Home Politics Defeated NDC candidate for Essikado-Ketan files petition at High Court

Defeated NDC candidate for Essikado-Ketan files petition at High Court

Professor Grace Ayensu-Danquah

Professor Grace Ayensu-Danquah

The National Democratic Congress (NDC) Parliamentary Candidate for Essikado-Ketan in the December 7, 2020 parliamentary election, Professor Grace Ayensu-Danquah, has filed a petition at the Sekondi High Court to challenge the parliamentary results announced by the Electoral Commission (EC) on December 9, 2020.

The petitioner is praying the High Court to ask the First Respondent, Mr Joe Ghartey, who was the parliamentary candidate then in the said election and a sitting Member of Parliament (MP) for Essikado-Ketan, and the second respondent, the EC, to explain the late introduction of strange ballot boxes at the collation centre in the night, which compromised the pink sheets from the polling stations.

The petitioner further alleged that steps were taken by the second respondent to cover up the said illegal acts by altering declared polling station results and tampering with Biometric Verification Devices (BVDs) used at some polling stations, while others could not be found or accounted for.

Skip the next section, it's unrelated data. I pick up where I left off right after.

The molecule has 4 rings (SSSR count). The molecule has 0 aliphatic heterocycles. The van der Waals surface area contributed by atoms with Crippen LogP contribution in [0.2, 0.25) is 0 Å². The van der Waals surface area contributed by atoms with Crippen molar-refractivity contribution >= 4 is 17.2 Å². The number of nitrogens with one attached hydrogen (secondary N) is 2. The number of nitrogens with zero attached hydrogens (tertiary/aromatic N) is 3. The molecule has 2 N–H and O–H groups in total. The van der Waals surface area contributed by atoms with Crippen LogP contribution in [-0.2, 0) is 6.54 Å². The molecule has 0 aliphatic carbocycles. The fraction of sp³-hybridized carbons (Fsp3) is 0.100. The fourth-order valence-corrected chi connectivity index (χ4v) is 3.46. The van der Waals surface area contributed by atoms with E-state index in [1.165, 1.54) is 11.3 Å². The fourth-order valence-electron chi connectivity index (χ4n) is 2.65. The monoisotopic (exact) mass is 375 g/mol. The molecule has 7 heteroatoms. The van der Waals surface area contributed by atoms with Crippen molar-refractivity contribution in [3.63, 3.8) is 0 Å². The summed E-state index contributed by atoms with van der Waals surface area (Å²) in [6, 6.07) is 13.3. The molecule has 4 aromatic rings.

The petitioner is, therefore, demanding a full and accurate auditing of all relevant BVDs used in the said parliamentary election in the constituency.

Other infractions

The petitioner avers that further acts of infractions and illegality noted were that per the second respondent’s own pink sheets, the total number of valid votes declared were NPP/first respondent—26,701, NDC / petitioner—24,527, GUM — 629 but the petitioner’s analysis of pink sheets showed that first respondent got 26,710, petitioner got 24,554 and GUM — 629.

The petitioner said she was ready to prove at the trial that her “own collated results from the figures declared after counting at polling stations were that the first respondent obtained 26,299 valid votes while the petitioner had 26,336 valid votes, making the petitioner the obvious winner, but the second respondent declared otherwise.”

According to the petitioner, the results were compromised and in a bid to cover up the illegal acts the first and second respondents compromised some ballot boxes and alleged that some of them were taken from or passed through the residence of the first respondent, with seals and covers broken, opened and conveyed in strange circumstances in a pick-up vehicle with heavy armed security guards to the constituency collation centre.

GNA

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